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Giapreza approved by FDA for treating dangerously low blood pressure

Giapreza (angiotensin II) injection is now approved for treatment of dangerously low blood pressure in adults with septic or other forms of distributive shock. The intravenous infusion gained US Food and Drug Administration (FDA) approval following a clinical trial of 321 patients with shock and a critically low blood pressure. 

The drug received approval under Priority Review, which enables the FDA to take action within six months on applications the agency considers could significantly improve the safety or effectiveness of treatment, diagnosis or prevention of a serious condition. Approval for Giapreza was granted to La Jolla Pharmaceutical Company, which aims to make the drug available for patients in the United States in March 2018. 

The United States has around 800,000 distributive shock cases each year, of which an estimated nine out of ten are septic shock patients. The current standard therapy does not achieve adequate blood pressure response in approximately 300,000 cases, which can result in inadequate blood flow to the organs and tissues.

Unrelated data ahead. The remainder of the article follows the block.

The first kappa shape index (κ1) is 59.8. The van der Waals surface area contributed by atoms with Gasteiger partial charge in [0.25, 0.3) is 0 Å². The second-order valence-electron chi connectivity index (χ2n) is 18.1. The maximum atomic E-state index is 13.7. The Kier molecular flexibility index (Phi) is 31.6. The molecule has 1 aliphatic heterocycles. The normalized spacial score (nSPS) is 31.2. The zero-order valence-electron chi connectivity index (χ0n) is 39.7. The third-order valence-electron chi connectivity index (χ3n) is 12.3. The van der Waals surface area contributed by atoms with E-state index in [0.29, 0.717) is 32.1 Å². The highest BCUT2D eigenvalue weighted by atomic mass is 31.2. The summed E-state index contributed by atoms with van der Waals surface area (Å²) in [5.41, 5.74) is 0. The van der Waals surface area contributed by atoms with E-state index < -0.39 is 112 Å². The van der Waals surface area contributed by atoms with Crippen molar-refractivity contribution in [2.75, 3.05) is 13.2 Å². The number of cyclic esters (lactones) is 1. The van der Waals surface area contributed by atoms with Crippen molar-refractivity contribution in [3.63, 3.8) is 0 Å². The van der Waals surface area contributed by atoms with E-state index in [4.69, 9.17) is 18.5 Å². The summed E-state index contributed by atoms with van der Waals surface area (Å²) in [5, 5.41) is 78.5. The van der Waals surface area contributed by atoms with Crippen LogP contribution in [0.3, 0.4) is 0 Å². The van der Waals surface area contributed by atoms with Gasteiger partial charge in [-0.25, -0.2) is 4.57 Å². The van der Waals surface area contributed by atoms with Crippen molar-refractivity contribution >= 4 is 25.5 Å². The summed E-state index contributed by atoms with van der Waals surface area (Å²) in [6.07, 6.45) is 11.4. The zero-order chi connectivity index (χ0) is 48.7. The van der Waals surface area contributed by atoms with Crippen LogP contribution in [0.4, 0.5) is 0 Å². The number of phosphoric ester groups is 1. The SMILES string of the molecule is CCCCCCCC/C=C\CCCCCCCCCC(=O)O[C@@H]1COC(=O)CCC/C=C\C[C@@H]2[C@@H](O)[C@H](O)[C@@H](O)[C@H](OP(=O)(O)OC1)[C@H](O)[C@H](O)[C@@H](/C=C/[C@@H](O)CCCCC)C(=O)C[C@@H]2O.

Distributive shock can have a number of causes, including (among others) sepsis, trauma, burns, toxic shock syndrome, anaphylaxis, and pancreatitis. Treatment depends on the cause of shock, but vasopressors and inotropes are often used. In cases of septic shock, patients are often treated with antimicrobial drugs to target the cause of the infection, while anaphylactic shock is treated with epinephrine. 

Angiotensin II causes vasoconstriction and an increase in blood pressure by stimulating a protein in the muscle cells. John A. Kellum, MD, director of Center for Critical Care Nephrology, vice chair for research, and professor of Critical Care Medicine at the University of Pittsburgh, explained: “Vasopressors are critical to treating patients with shock. The critical care community now has another tool to use.” He described the approval of angiotensin II as a “major advance” in the treatment of patients with septic or distributive shock. 

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